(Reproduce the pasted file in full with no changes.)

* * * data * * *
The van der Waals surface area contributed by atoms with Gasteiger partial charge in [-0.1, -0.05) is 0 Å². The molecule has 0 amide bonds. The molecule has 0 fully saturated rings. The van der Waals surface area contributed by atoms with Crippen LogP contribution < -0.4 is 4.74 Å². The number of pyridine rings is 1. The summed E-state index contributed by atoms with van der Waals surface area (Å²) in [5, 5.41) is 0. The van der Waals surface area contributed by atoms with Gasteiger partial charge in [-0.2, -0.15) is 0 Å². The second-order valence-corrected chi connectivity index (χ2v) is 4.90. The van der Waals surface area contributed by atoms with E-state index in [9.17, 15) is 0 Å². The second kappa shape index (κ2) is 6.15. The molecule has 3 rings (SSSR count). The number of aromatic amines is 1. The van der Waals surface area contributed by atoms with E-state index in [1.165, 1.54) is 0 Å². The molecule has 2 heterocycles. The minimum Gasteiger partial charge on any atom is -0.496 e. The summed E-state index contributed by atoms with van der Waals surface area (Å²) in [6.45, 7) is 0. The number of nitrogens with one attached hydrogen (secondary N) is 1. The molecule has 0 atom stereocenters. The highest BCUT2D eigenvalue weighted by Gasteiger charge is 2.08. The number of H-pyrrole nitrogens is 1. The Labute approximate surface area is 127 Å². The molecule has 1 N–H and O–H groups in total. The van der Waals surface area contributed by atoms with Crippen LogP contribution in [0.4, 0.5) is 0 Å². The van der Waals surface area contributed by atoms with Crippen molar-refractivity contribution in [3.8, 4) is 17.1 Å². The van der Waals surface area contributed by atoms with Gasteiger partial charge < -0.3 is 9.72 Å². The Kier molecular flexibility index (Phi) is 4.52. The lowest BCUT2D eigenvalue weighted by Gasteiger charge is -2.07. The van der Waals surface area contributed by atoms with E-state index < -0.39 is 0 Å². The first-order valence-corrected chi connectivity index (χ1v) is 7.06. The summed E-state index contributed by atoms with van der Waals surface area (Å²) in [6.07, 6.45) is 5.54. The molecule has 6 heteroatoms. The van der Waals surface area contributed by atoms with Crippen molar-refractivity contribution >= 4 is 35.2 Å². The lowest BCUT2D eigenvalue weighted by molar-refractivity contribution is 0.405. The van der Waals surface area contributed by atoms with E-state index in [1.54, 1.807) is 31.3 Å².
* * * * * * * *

The van der Waals surface area contributed by atoms with Gasteiger partial charge in [-0.1, -0.05) is 0 Å². The molecule has 0 amide bonds. The molecule has 0 fully saturated rings. The van der Waals surface area contributed by atoms with Crippen LogP contribution < -0.4 is 4.74 Å². The number of pyridine rings is 1. The summed E-state index contributed by atoms with van der Waals surface area (Å²) in [5, 5.41) is 0. The van der Waals surface area contributed by atoms with Gasteiger partial charge in [-0.2, -0.15) is 0 Å². The second-order valence-corrected chi connectivity index (χ2v) is 4.90. The van der Waals surface area contributed by atoms with E-state index in [9.17, 15) is 0 Å². The second kappa shape index (κ2) is 6.15. The molecule has 3 rings (SSSR count). The number of aromatic amines is 1. The van der Waals surface area contributed by atoms with E-state index in [1.165, 1.54) is 0 Å². The molecule has 2 heterocycles. The minimum Gasteiger partial charge on any atom is -0.496 e. The summed E-state index contributed by atoms with van der Waals surface area (Å²) in [6.45, 7) is 0. The number of nitrogens with one attached hydrogen (secondary N) is 1. The molecule has 0 atom stereocenters. The highest BCUT2D eigenvalue weighted by Gasteiger charge is 2.08. The number of H-pyrrole nitrogens is 1. The Labute approximate surface area is 127 Å². The molecule has 1 N–H and O–H groups in total. The van der Waals surface area contributed by atoms with Crippen LogP contribution in [0.4, 0.5) is 0 Å². The van der Waals surface area contributed by atoms with Crippen molar-refractivity contribution in [3.8, 4) is 17.1 Å². The van der Waals surface area contributed by atoms with Gasteiger partial charge < -0.3 is 9.72 Å². The Kier molecular flexibility index (Phi) is 4.52. The lowest BCUT2D eigenvalue weighted by Gasteiger charge is -2.07. The van der Waals surface area contributed by atoms with E-state index < -0.39 is 0 Å². The first-order valence-corrected chi connectivity index (χ1v) is 7.06. The summed E-state index contributed by atoms with van der Waals surface area (Å²) in [6.07, 6.45) is 5.54. The molecule has 6 heteroatoms. The van der Waals surface area contributed by atoms with Crippen molar-refractivity contribution >= 4 is 35.2 Å². The lowest BCUT2D eigenvalue weighted by molar-refractivity contribution is 0.405. The van der Waals surface area contributed by atoms with E-state index in [1.54, 1.807) is 31.3 Å².